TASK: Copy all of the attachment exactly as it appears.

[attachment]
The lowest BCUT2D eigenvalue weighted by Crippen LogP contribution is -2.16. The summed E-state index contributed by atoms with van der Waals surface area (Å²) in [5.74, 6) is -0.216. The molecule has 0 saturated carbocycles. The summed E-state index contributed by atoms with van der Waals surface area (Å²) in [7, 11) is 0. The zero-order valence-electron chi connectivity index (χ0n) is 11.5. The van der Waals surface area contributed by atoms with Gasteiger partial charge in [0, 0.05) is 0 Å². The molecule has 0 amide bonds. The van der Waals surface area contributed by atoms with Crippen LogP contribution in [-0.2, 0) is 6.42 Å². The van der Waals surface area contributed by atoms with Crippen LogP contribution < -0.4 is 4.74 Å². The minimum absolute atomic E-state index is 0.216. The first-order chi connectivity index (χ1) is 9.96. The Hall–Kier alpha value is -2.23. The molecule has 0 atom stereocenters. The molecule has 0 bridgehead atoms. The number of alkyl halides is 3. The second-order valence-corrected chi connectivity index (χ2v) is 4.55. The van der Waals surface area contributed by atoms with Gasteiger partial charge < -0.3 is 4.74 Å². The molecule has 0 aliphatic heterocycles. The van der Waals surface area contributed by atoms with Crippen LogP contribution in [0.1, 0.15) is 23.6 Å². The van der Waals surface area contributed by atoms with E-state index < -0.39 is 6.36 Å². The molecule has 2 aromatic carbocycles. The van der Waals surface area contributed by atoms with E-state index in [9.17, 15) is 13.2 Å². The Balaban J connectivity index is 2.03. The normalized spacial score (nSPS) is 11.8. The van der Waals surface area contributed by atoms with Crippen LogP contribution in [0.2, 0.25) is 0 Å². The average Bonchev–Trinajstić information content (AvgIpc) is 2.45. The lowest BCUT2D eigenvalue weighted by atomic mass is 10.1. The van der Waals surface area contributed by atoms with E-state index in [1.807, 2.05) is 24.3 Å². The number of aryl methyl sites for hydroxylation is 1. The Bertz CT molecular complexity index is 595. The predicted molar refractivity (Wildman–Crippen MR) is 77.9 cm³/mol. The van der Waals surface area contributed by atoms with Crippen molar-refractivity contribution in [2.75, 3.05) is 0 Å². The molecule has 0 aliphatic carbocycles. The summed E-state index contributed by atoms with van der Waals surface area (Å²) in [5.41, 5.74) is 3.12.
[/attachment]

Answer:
The lowest BCUT2D eigenvalue weighted by Crippen LogP contribution is -2.16. The summed E-state index contributed by atoms with van der Waals surface area (Å²) in [5.74, 6) is -0.216. The molecule has 0 saturated carbocycles. The summed E-state index contributed by atoms with van der Waals surface area (Å²) in [7, 11) is 0. The zero-order valence-electron chi connectivity index (χ0n) is 11.5. The van der Waals surface area contributed by atoms with Gasteiger partial charge in [0, 0.05) is 0 Å². The molecule has 0 amide bonds. The van der Waals surface area contributed by atoms with Crippen LogP contribution in [-0.2, 0) is 6.42 Å². The van der Waals surface area contributed by atoms with Crippen LogP contribution < -0.4 is 4.74 Å². The minimum absolute atomic E-state index is 0.216. The first-order chi connectivity index (χ1) is 9.96. The Hall–Kier alpha value is -2.23. The molecule has 0 atom stereocenters. The molecule has 0 bridgehead atoms. The number of alkyl halides is 3. The second-order valence-corrected chi connectivity index (χ2v) is 4.55. The van der Waals surface area contributed by atoms with Gasteiger partial charge < -0.3 is 4.74 Å². The molecule has 0 aliphatic heterocycles. The van der Waals surface area contributed by atoms with Crippen LogP contribution in [0.1, 0.15) is 23.6 Å². The van der Waals surface area contributed by atoms with E-state index < -0.39 is 6.36 Å². The molecule has 2 aromatic carbocycles. The van der Waals surface area contributed by atoms with E-state index in [9.17, 15) is 13.2 Å². The Balaban J connectivity index is 2.03. The normalized spacial score (nSPS) is 11.8. The van der Waals surface area contributed by atoms with Crippen LogP contribution in [0.2, 0.25) is 0 Å². The average Bonchev–Trinajstić information content (AvgIpc) is 2.45. The lowest BCUT2D eigenvalue weighted by atomic mass is 10.1. The van der Waals surface area contributed by atoms with E-state index in [1.807, 2.05) is 24.3 Å². The number of aryl methyl sites for hydroxylation is 1. The Bertz CT molecular complexity index is 595. The predicted molar refractivity (Wildman–Crippen MR) is 77.9 cm³/mol. The van der Waals surface area contributed by atoms with Crippen molar-refractivity contribution in [2.75, 3.05) is 0 Å². The molecule has 0 aliphatic carbocycles. The summed E-state index contributed by atoms with van der Waals surface area (Å²) in [5.41, 5.74) is 3.12.